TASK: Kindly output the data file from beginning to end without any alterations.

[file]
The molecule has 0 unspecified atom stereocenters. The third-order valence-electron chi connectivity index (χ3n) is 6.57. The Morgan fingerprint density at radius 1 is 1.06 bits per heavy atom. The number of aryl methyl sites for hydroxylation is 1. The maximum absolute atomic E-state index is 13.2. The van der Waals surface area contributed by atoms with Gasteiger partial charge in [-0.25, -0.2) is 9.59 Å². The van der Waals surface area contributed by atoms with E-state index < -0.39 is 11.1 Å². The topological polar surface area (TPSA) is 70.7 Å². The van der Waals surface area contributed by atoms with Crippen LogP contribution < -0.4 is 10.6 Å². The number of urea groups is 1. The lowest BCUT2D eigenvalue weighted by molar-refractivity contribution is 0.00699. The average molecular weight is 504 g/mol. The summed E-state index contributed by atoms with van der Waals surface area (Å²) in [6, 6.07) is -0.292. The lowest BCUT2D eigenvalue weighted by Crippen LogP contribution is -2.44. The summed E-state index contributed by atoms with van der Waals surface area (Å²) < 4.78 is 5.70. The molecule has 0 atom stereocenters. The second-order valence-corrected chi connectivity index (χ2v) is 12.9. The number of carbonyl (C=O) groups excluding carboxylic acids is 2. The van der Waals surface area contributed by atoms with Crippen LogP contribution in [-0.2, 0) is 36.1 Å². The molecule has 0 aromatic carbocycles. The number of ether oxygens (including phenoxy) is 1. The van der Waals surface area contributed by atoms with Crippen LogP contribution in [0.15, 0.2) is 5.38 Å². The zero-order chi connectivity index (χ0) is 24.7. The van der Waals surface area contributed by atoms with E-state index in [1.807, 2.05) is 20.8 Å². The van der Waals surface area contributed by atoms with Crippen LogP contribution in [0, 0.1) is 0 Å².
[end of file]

The molecule has 0 unspecified atom stereocenters. The third-order valence-electron chi connectivity index (χ3n) is 6.57. The Morgan fingerprint density at radius 1 is 1.06 bits per heavy atom. The number of aryl methyl sites for hydroxylation is 1. The maximum absolute atomic E-state index is 13.2. The van der Waals surface area contributed by atoms with Gasteiger partial charge in [-0.25, -0.2) is 9.59 Å². The van der Waals surface area contributed by atoms with E-state index < -0.39 is 11.1 Å². The topological polar surface area (TPSA) is 70.7 Å². The van der Waals surface area contributed by atoms with Crippen LogP contribution < -0.4 is 10.6 Å². The number of urea groups is 1. The lowest BCUT2D eigenvalue weighted by molar-refractivity contribution is 0.00699. The average molecular weight is 504 g/mol. The summed E-state index contributed by atoms with van der Waals surface area (Å²) in [6, 6.07) is -0.292. The lowest BCUT2D eigenvalue weighted by Crippen LogP contribution is -2.44. The summed E-state index contributed by atoms with van der Waals surface area (Å²) < 4.78 is 5.70. The molecule has 0 atom stereocenters. The second-order valence-corrected chi connectivity index (χ2v) is 12.9. The number of carbonyl (C=O) groups excluding carboxylic acids is 2. The van der Waals surface area contributed by atoms with Crippen LogP contribution in [-0.2, 0) is 36.1 Å². The molecule has 0 aromatic carbocycles. The number of ether oxygens (including phenoxy) is 1. The van der Waals surface area contributed by atoms with Crippen LogP contribution in [0.15, 0.2) is 5.38 Å². The zero-order chi connectivity index (χ0) is 24.7. The van der Waals surface area contributed by atoms with E-state index in [1.807, 2.05) is 20.8 Å². The van der Waals surface area contributed by atoms with Crippen LogP contribution in [0, 0.1) is 0 Å².